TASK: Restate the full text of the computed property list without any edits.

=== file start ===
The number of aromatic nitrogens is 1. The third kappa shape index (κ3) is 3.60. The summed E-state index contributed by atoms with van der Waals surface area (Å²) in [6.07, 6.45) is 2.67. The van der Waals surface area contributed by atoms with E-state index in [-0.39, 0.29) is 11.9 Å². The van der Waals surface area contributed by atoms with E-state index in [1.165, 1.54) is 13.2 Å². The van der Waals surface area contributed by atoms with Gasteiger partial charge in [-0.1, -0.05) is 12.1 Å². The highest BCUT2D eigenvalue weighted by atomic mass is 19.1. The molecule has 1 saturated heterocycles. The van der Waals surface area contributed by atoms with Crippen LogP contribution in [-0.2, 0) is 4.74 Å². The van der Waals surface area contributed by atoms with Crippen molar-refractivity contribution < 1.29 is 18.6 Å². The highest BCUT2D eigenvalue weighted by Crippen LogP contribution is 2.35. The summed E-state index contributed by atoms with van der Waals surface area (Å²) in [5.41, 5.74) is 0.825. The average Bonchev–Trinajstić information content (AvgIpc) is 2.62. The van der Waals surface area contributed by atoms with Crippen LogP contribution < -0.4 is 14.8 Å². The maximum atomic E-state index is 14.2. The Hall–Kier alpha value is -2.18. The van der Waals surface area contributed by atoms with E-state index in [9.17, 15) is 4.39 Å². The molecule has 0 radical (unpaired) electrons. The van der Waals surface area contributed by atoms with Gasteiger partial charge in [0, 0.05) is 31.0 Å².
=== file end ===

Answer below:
The number of aromatic nitrogens is 1. The third kappa shape index (κ3) is 3.60. The summed E-state index contributed by atoms with van der Waals surface area (Å²) in [6.07, 6.45) is 2.67. The van der Waals surface area contributed by atoms with E-state index in [-0.39, 0.29) is 11.9 Å². The van der Waals surface area contributed by atoms with E-state index in [1.165, 1.54) is 13.2 Å². The van der Waals surface area contributed by atoms with Gasteiger partial charge in [-0.1, -0.05) is 12.1 Å². The highest BCUT2D eigenvalue weighted by atomic mass is 19.1. The molecule has 1 saturated heterocycles. The van der Waals surface area contributed by atoms with Crippen LogP contribution in [-0.2, 0) is 4.74 Å². The van der Waals surface area contributed by atoms with Crippen molar-refractivity contribution < 1.29 is 18.6 Å². The highest BCUT2D eigenvalue weighted by Crippen LogP contribution is 2.35. The summed E-state index contributed by atoms with van der Waals surface area (Å²) in [5.41, 5.74) is 0.825. The average Bonchev–Trinajstić information content (AvgIpc) is 2.62. The van der Waals surface area contributed by atoms with Crippen LogP contribution < -0.4 is 14.8 Å². The maximum atomic E-state index is 14.2. The Hall–Kier alpha value is -2.18. The van der Waals surface area contributed by atoms with E-state index in [9.17, 15) is 4.39 Å². The molecule has 0 radical (unpaired) electrons. The van der Waals surface area contributed by atoms with Gasteiger partial charge in [0, 0.05) is 31.0 Å².